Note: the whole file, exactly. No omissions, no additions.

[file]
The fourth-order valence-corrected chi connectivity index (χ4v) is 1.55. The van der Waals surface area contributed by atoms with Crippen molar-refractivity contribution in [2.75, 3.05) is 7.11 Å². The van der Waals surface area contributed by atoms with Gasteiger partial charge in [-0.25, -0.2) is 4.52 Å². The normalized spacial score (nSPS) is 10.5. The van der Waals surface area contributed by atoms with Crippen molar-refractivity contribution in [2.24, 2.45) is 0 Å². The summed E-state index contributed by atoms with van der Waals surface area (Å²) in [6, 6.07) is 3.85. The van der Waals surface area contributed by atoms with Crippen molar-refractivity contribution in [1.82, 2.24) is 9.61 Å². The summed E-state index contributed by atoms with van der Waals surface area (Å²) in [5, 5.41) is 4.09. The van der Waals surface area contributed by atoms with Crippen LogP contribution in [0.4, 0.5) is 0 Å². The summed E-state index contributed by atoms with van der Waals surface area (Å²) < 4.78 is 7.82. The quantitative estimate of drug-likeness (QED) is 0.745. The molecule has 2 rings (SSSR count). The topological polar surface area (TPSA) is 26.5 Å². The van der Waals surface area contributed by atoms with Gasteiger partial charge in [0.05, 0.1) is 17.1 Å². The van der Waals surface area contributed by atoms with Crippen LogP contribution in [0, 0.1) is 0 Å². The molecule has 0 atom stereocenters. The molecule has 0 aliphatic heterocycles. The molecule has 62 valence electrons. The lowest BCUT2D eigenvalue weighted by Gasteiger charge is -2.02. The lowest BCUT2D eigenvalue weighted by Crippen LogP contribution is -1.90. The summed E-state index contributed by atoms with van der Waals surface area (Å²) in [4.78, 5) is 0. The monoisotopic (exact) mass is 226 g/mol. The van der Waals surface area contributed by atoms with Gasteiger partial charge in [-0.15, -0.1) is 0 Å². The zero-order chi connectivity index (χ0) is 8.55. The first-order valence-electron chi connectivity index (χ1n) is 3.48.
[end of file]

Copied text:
The fourth-order valence-corrected chi connectivity index (χ4v) is 1.55. The van der Waals surface area contributed by atoms with Crippen molar-refractivity contribution in [2.75, 3.05) is 7.11 Å². The van der Waals surface area contributed by atoms with Gasteiger partial charge in [-0.25, -0.2) is 4.52 Å². The normalized spacial score (nSPS) is 10.5. The van der Waals surface area contributed by atoms with Crippen molar-refractivity contribution in [2.24, 2.45) is 0 Å². The summed E-state index contributed by atoms with van der Waals surface area (Å²) in [6, 6.07) is 3.85. The van der Waals surface area contributed by atoms with Crippen molar-refractivity contribution in [1.82, 2.24) is 9.61 Å². The summed E-state index contributed by atoms with van der Waals surface area (Å²) in [5, 5.41) is 4.09. The van der Waals surface area contributed by atoms with Crippen LogP contribution in [0.4, 0.5) is 0 Å². The summed E-state index contributed by atoms with van der Waals surface area (Å²) < 4.78 is 7.82. The quantitative estimate of drug-likeness (QED) is 0.745. The molecule has 2 rings (SSSR count). The topological polar surface area (TPSA) is 26.5 Å². The van der Waals surface area contributed by atoms with Gasteiger partial charge in [0.05, 0.1) is 17.1 Å². The van der Waals surface area contributed by atoms with Crippen LogP contribution in [0, 0.1) is 0 Å². The molecule has 0 atom stereocenters. The molecule has 0 aliphatic heterocycles. The molecule has 62 valence electrons. The lowest BCUT2D eigenvalue weighted by Gasteiger charge is -2.02. The lowest BCUT2D eigenvalue weighted by Crippen LogP contribution is -1.90. The summed E-state index contributed by atoms with van der Waals surface area (Å²) in [4.78, 5) is 0. The monoisotopic (exact) mass is 226 g/mol. The van der Waals surface area contributed by atoms with Gasteiger partial charge in [-0.15, -0.1) is 0 Å². The zero-order chi connectivity index (χ0) is 8.55. The first-order valence-electron chi connectivity index (χ1n) is 3.48.